HomeThe Journal of Historyvol. 62 no. 1 (2016)

Perspectives on Visayan Women from Francisco Ignacio Alcina’s Historia de las Islas e Indios de Bisayas

Marya Svetlana T. Camacho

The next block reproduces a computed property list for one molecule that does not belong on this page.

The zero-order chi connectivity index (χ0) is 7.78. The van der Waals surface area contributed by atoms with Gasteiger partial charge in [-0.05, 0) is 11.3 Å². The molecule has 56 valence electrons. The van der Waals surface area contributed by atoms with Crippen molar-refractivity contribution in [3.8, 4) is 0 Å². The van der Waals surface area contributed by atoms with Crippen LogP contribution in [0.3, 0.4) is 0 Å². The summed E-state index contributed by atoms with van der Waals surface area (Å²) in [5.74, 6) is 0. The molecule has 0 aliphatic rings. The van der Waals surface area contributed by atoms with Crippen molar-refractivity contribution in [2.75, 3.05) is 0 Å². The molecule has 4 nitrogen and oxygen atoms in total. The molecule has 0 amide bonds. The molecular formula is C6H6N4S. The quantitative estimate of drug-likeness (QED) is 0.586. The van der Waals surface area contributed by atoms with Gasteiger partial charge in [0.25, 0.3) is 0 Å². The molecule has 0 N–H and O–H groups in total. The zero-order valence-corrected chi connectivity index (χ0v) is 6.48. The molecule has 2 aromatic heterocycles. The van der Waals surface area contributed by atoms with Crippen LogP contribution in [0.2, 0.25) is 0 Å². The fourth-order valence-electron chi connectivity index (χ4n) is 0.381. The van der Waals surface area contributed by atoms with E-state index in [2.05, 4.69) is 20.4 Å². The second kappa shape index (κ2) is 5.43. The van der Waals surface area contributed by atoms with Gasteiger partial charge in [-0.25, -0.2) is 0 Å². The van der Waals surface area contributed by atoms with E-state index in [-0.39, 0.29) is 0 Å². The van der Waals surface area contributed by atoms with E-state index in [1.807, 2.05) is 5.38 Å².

The historiography of women in the Philippines during the early decades of Spanish colonization seems to present more questions than answers. Localizing the inquiry into those early decades of Philippine-Spanish encounter, this paper examines Historia de las Islas e Indios de Bisayas (c. 1668- 1670) by the Jesuit Francisco Ignacio Alcina (1610-1674), who spent more than three decades in Eastern Visayas. Alcina’s work was patterned on similar works in the Americas, combining a genuine interest in indigenous society and culture with missionary zeal. The ethnographic value of this work stands out within the author’s perspective of demonstrating the development of the Visayans to a more civilized, hence Christian, society. This paper explores Alcina’s depiction of Visayan women, which in many instances is historically comparative, distinguishing between what was “antiguamente” (formerly or in olden times) and “agora” (now or the present). Alcina’s work reveals changes and continuities in the condition of women in the given period.